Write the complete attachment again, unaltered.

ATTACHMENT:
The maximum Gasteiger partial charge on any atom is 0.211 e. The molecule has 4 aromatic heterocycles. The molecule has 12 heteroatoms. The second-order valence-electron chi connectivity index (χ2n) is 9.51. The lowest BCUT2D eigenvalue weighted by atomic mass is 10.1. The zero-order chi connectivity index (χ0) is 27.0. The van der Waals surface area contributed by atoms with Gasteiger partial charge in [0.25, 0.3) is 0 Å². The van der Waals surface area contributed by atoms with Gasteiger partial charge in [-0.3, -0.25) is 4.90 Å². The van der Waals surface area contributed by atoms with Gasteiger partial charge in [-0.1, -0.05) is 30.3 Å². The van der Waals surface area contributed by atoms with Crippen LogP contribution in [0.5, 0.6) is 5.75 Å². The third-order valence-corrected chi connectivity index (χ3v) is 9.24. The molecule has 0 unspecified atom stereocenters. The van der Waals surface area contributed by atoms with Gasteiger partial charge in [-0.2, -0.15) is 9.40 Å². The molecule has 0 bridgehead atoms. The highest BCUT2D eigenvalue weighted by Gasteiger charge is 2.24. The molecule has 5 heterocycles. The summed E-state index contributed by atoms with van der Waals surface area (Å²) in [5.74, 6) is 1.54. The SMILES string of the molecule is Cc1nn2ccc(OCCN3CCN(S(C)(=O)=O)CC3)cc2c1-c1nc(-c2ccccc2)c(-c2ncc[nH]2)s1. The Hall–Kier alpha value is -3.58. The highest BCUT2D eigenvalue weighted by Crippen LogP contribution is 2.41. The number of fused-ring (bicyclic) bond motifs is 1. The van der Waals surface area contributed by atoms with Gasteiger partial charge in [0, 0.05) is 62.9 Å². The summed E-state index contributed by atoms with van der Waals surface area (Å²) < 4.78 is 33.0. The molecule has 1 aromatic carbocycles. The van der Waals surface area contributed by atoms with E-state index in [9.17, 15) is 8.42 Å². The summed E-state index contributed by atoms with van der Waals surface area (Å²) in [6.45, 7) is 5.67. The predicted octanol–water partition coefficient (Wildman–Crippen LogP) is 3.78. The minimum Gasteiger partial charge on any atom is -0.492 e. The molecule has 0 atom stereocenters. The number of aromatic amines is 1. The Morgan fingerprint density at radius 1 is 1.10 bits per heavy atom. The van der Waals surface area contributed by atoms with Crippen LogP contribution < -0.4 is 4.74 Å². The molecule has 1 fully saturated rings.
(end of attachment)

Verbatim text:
The maximum Gasteiger partial charge on any atom is 0.211 e. The molecule has 4 aromatic heterocycles. The molecule has 12 heteroatoms. The second-order valence-electron chi connectivity index (χ2n) is 9.51. The lowest BCUT2D eigenvalue weighted by atomic mass is 10.1. The zero-order chi connectivity index (χ0) is 27.0. The van der Waals surface area contributed by atoms with Gasteiger partial charge in [0.25, 0.3) is 0 Å². The van der Waals surface area contributed by atoms with Gasteiger partial charge in [-0.3, -0.25) is 4.90 Å². The van der Waals surface area contributed by atoms with Gasteiger partial charge in [-0.1, -0.05) is 30.3 Å². The van der Waals surface area contributed by atoms with Crippen LogP contribution in [0.5, 0.6) is 5.75 Å². The third-order valence-corrected chi connectivity index (χ3v) is 9.24. The molecule has 0 unspecified atom stereocenters. The van der Waals surface area contributed by atoms with Gasteiger partial charge in [-0.2, -0.15) is 9.40 Å². The molecule has 0 bridgehead atoms. The highest BCUT2D eigenvalue weighted by Gasteiger charge is 2.24. The molecule has 5 heterocycles. The summed E-state index contributed by atoms with van der Waals surface area (Å²) in [5.74, 6) is 1.54. The SMILES string of the molecule is Cc1nn2ccc(OCCN3CCN(S(C)(=O)=O)CC3)cc2c1-c1nc(-c2ccccc2)c(-c2ncc[nH]2)s1. The Hall–Kier alpha value is -3.58. The highest BCUT2D eigenvalue weighted by Crippen LogP contribution is 2.41. The number of fused-ring (bicyclic) bond motifs is 1. The van der Waals surface area contributed by atoms with Gasteiger partial charge in [0, 0.05) is 62.9 Å². The summed E-state index contributed by atoms with van der Waals surface area (Å²) < 4.78 is 33.0. The molecule has 1 aromatic carbocycles. The van der Waals surface area contributed by atoms with E-state index in [9.17, 15) is 8.42 Å². The summed E-state index contributed by atoms with van der Waals surface area (Å²) in [6.45, 7) is 5.67. The predicted octanol–water partition coefficient (Wildman–Crippen LogP) is 3.78. The minimum Gasteiger partial charge on any atom is -0.492 e. The molecule has 0 atom stereocenters. The number of aromatic amines is 1. The Morgan fingerprint density at radius 1 is 1.10 bits per heavy atom. The van der Waals surface area contributed by atoms with Crippen LogP contribution < -0.4 is 4.74 Å². The molecule has 1 fully saturated rings.